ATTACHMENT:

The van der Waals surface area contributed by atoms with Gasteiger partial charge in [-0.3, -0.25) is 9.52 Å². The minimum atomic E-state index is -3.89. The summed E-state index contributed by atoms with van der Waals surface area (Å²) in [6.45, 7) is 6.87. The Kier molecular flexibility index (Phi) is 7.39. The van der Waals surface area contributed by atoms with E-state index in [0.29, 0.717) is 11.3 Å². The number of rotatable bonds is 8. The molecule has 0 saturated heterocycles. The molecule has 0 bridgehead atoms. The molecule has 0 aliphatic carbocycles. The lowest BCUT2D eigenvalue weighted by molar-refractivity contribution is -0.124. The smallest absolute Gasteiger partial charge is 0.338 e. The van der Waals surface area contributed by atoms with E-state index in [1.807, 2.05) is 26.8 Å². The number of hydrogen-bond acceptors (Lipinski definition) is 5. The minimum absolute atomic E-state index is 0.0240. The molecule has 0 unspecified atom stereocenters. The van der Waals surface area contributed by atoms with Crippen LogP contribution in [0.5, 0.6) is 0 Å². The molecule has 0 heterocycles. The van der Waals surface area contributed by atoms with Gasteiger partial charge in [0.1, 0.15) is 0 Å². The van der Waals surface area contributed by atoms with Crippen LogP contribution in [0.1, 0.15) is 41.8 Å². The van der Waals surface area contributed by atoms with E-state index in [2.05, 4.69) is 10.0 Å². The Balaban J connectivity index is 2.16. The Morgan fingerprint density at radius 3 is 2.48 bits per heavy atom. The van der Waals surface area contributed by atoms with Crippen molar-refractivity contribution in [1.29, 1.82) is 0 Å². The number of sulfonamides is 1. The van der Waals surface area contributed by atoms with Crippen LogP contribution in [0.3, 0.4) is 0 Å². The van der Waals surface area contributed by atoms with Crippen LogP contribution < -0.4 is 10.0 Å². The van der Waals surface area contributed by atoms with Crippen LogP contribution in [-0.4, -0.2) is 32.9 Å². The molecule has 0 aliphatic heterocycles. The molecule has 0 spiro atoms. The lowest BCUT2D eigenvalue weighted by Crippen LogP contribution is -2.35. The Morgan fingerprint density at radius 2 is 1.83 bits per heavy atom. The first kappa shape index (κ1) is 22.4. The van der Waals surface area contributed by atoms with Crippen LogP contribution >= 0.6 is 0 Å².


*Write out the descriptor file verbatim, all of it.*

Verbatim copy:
The van der Waals surface area contributed by atoms with Gasteiger partial charge in [-0.3, -0.25) is 9.52 Å². The minimum atomic E-state index is -3.89. The summed E-state index contributed by atoms with van der Waals surface area (Å²) in [6.45, 7) is 6.87. The Kier molecular flexibility index (Phi) is 7.39. The van der Waals surface area contributed by atoms with E-state index in [0.29, 0.717) is 11.3 Å². The number of rotatable bonds is 8. The molecule has 0 saturated heterocycles. The molecule has 0 bridgehead atoms. The molecule has 0 aliphatic carbocycles. The lowest BCUT2D eigenvalue weighted by molar-refractivity contribution is -0.124. The smallest absolute Gasteiger partial charge is 0.338 e. The van der Waals surface area contributed by atoms with E-state index in [1.807, 2.05) is 26.8 Å². The number of hydrogen-bond acceptors (Lipinski definition) is 5. The minimum absolute atomic E-state index is 0.0240. The molecule has 0 unspecified atom stereocenters. The van der Waals surface area contributed by atoms with Crippen LogP contribution in [0.5, 0.6) is 0 Å². The molecule has 0 heterocycles. The van der Waals surface area contributed by atoms with Gasteiger partial charge in [0.1, 0.15) is 0 Å². The van der Waals surface area contributed by atoms with Crippen LogP contribution in [0.1, 0.15) is 41.8 Å². The van der Waals surface area contributed by atoms with E-state index in [2.05, 4.69) is 10.0 Å². The Balaban J connectivity index is 2.16. The Morgan fingerprint density at radius 3 is 2.48 bits per heavy atom. The van der Waals surface area contributed by atoms with Crippen molar-refractivity contribution in [1.29, 1.82) is 0 Å². The number of sulfonamides is 1. The van der Waals surface area contributed by atoms with Crippen LogP contribution in [0.3, 0.4) is 0 Å². The van der Waals surface area contributed by atoms with Crippen LogP contribution < -0.4 is 10.0 Å². The van der Waals surface area contributed by atoms with Crippen LogP contribution in [-0.4, -0.2) is 32.9 Å². The molecule has 0 aliphatic heterocycles. The molecule has 0 spiro atoms. The lowest BCUT2D eigenvalue weighted by Crippen LogP contribution is -2.35. The Morgan fingerprint density at radius 2 is 1.83 bits per heavy atom. The first kappa shape index (κ1) is 22.4. The van der Waals surface area contributed by atoms with Crippen LogP contribution >= 0.6 is 0 Å².